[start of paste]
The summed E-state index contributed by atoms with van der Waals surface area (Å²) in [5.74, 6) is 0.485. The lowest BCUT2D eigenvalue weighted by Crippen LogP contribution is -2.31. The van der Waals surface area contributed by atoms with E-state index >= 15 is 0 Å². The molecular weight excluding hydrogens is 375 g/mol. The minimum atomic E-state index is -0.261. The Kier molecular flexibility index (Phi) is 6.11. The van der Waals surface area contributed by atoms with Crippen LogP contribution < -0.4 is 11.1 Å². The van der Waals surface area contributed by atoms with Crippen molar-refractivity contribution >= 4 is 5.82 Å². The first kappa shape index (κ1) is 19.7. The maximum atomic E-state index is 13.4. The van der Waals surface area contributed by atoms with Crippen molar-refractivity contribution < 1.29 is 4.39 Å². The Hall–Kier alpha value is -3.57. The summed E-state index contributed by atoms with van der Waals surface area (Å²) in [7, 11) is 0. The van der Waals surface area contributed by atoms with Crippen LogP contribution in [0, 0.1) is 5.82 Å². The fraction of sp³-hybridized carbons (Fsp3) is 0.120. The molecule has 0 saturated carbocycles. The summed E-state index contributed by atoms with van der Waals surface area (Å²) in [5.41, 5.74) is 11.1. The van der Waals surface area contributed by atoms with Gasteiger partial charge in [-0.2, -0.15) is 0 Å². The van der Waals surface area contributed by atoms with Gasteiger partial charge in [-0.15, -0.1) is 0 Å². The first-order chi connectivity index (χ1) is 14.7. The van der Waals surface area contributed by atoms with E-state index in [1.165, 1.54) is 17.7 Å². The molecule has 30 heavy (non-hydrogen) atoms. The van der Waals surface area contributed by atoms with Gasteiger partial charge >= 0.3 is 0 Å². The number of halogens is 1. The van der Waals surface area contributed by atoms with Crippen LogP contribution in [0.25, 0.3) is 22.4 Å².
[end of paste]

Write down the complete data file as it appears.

The summed E-state index contributed by atoms with van der Waals surface area (Å²) in [5.74, 6) is 0.485. The lowest BCUT2D eigenvalue weighted by Crippen LogP contribution is -2.31. The van der Waals surface area contributed by atoms with E-state index >= 15 is 0 Å². The molecular weight excluding hydrogens is 375 g/mol. The minimum atomic E-state index is -0.261. The Kier molecular flexibility index (Phi) is 6.11. The van der Waals surface area contributed by atoms with Crippen LogP contribution < -0.4 is 11.1 Å². The van der Waals surface area contributed by atoms with Crippen molar-refractivity contribution >= 4 is 5.82 Å². The first kappa shape index (κ1) is 19.7. The maximum atomic E-state index is 13.4. The van der Waals surface area contributed by atoms with Crippen molar-refractivity contribution < 1.29 is 4.39 Å². The Hall–Kier alpha value is -3.57. The summed E-state index contributed by atoms with van der Waals surface area (Å²) in [7, 11) is 0. The van der Waals surface area contributed by atoms with Crippen LogP contribution in [0, 0.1) is 5.82 Å². The fraction of sp³-hybridized carbons (Fsp3) is 0.120. The molecule has 0 saturated carbocycles. The summed E-state index contributed by atoms with van der Waals surface area (Å²) in [5.41, 5.74) is 11.1. The van der Waals surface area contributed by atoms with Gasteiger partial charge in [-0.2, -0.15) is 0 Å². The van der Waals surface area contributed by atoms with Gasteiger partial charge in [-0.15, -0.1) is 0 Å². The first-order chi connectivity index (χ1) is 14.7. The van der Waals surface area contributed by atoms with E-state index in [1.165, 1.54) is 17.7 Å². The molecule has 30 heavy (non-hydrogen) atoms. The van der Waals surface area contributed by atoms with Gasteiger partial charge >= 0.3 is 0 Å². The number of halogens is 1. The van der Waals surface area contributed by atoms with Crippen LogP contribution in [0.25, 0.3) is 22.4 Å².